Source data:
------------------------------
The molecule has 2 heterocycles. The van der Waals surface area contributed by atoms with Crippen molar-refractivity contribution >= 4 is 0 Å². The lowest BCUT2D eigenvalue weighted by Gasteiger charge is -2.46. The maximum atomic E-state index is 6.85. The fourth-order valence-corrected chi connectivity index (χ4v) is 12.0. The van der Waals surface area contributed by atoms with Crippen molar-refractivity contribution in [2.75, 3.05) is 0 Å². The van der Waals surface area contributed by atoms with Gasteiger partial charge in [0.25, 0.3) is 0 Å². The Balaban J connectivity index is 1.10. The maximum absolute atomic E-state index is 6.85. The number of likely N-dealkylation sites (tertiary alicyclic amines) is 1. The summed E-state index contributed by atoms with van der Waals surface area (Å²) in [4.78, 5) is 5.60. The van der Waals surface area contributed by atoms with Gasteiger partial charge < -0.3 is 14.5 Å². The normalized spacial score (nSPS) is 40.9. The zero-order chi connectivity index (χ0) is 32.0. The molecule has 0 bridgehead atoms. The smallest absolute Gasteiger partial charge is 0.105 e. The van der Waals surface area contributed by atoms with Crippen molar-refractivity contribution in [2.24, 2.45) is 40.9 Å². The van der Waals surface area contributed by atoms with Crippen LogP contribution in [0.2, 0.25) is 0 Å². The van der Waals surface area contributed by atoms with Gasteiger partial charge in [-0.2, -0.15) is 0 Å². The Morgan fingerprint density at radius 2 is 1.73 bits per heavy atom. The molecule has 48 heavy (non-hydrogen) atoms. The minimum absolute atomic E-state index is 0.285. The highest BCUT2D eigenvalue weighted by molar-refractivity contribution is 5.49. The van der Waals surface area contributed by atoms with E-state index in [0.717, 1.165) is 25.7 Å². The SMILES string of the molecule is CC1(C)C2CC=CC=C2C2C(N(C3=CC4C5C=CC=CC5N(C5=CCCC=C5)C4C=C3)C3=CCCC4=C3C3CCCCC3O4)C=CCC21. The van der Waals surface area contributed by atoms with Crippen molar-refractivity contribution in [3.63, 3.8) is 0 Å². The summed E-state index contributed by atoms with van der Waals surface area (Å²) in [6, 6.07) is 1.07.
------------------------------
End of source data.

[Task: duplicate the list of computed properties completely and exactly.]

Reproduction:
The molecule has 2 heterocycles. The van der Waals surface area contributed by atoms with Crippen molar-refractivity contribution >= 4 is 0 Å². The lowest BCUT2D eigenvalue weighted by Gasteiger charge is -2.46. The maximum atomic E-state index is 6.85. The fourth-order valence-corrected chi connectivity index (χ4v) is 12.0. The van der Waals surface area contributed by atoms with Crippen molar-refractivity contribution in [2.75, 3.05) is 0 Å². The van der Waals surface area contributed by atoms with Gasteiger partial charge in [0.25, 0.3) is 0 Å². The Balaban J connectivity index is 1.10. The maximum absolute atomic E-state index is 6.85. The number of likely N-dealkylation sites (tertiary alicyclic amines) is 1. The summed E-state index contributed by atoms with van der Waals surface area (Å²) in [4.78, 5) is 5.60. The van der Waals surface area contributed by atoms with Gasteiger partial charge < -0.3 is 14.5 Å². The normalized spacial score (nSPS) is 40.9. The zero-order chi connectivity index (χ0) is 32.0. The molecule has 0 bridgehead atoms. The smallest absolute Gasteiger partial charge is 0.105 e. The van der Waals surface area contributed by atoms with Crippen molar-refractivity contribution in [2.24, 2.45) is 40.9 Å². The van der Waals surface area contributed by atoms with Crippen LogP contribution in [0.2, 0.25) is 0 Å². The van der Waals surface area contributed by atoms with Gasteiger partial charge in [-0.2, -0.15) is 0 Å². The Morgan fingerprint density at radius 2 is 1.73 bits per heavy atom. The molecule has 48 heavy (non-hydrogen) atoms. The minimum absolute atomic E-state index is 0.285. The highest BCUT2D eigenvalue weighted by molar-refractivity contribution is 5.49. The van der Waals surface area contributed by atoms with E-state index in [0.717, 1.165) is 25.7 Å². The SMILES string of the molecule is CC1(C)C2CC=CC=C2C2C(N(C3=CC4C5C=CC=CC5N(C5=CCCC=C5)C4C=C3)C3=CCCC4=C3C3CCCCC3O4)C=CCC21. The van der Waals surface area contributed by atoms with Crippen molar-refractivity contribution in [3.63, 3.8) is 0 Å². The summed E-state index contributed by atoms with van der Waals surface area (Å²) in [6, 6.07) is 1.07.